Walmart to pay an estimated $120 million to fund treatment resources in Pennsylvania
HARRISBURG – Attorney General Josh Shapiro on Tuesday announced that he has reached a settlement with Walmart to resolve allegations that the company contributed to the opioid addiction crisis by failing to appropriately oversee the dispensing of opioids at its stores.
As part of the settlement, Walmart will pay more than $3 billion nationally, with Pennsylvania to receive an estimated $120 million, to help fund treatment resources in impacted communities.
In addition, Walmart has agreed to make significant improvements in how their pharmacies handle opioids. State attorneys general on the executive committee, attorneys representing local governments and Walmart have agreed to this settlement, and it is now being sent to other states for review and approval.
Pennsylvania is estimated to receive $120 million from this settlement.
“Too many families have lost loved ones to the opioid epidemic, and too many people have lost years of their lives to addiction,” said Shapiro.
“My office is determined to hold accountable the companies that created and fueled this crisis. Companies like Walmart need to step up and help by ensuring Pennsylvanians get the treatment and recovery resources they need.
“This deal with Walmart adds to the important progress we’ve already achieved through our settlements with the opioid manufacturers and distributors – and we’re not done yet.”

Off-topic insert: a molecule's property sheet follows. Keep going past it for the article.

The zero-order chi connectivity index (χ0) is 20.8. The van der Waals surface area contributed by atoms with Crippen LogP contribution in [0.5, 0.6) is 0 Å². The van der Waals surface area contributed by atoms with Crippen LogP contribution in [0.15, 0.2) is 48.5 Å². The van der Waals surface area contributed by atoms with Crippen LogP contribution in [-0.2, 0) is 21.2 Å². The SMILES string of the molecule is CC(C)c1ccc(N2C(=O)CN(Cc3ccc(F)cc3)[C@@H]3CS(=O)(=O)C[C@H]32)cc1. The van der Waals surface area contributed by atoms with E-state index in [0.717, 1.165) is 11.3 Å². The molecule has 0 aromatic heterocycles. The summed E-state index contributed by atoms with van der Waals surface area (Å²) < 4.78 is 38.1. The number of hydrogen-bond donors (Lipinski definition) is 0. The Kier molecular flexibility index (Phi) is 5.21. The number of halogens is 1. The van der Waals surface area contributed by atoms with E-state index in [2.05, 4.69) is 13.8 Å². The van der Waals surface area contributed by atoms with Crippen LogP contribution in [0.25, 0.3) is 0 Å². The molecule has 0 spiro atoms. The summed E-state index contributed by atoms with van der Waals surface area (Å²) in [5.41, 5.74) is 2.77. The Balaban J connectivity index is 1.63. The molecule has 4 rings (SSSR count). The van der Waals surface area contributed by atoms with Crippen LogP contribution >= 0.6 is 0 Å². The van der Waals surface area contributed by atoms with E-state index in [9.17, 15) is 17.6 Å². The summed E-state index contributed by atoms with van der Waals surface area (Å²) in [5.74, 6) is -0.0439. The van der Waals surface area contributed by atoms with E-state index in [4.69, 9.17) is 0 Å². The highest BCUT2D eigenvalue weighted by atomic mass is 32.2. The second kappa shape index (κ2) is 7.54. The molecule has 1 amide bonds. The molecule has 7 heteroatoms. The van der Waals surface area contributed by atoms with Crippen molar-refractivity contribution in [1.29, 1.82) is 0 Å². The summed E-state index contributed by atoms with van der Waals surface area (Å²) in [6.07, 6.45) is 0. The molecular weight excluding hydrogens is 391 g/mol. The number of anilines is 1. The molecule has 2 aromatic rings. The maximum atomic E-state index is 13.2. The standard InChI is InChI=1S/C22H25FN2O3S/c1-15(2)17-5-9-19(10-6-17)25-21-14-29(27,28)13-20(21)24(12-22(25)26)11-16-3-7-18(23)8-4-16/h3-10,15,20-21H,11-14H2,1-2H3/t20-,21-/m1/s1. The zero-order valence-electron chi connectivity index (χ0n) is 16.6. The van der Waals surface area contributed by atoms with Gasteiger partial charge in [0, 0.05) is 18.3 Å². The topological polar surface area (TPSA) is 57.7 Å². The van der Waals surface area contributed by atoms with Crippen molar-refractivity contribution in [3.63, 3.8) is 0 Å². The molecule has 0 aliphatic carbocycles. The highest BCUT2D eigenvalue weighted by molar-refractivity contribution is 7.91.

The agreement is the result of a multistate investigation, led by Shapiro, into six manufacturers and three distributors for their roles in the opioids epidemic.
That investigation has led to, including Tuesday’s settlement, $43.4 billion in settlement agreements with opioid manufacturers, distributors and pharmacies.
The settlement will include:
- $3.1 billion to be divided by states that sign on, local governments, and tribes, which must be used to provide treatment and recovery services to people struggling with opioid use disorder.
- Broad, court-ordered requirements, including robust oversight to prevent fraudulent prescriptions and flag suspicious prescriptions.
The parties are optimistic that the settlement will gain support of the required 43 states by the end of 2022, allowing local governments to join the deal during the first quarter of 2023.
Further details about how the money will be distributed will be forthcoming. Last month, states confirmed that promising negotiations were also underway with Walgreens and CVS. The parties continue their efforts to achieve those agreements.
Attorneys General from Pennsylvania, North Carolina, Nebraska, New York, Ohio, California, Colorado, Connecticut, Delaware, Illinois, Indiana, Iowa, Louisiana, Massachusetts, Tennessee and Texas have served as the lead negotiators on this deal.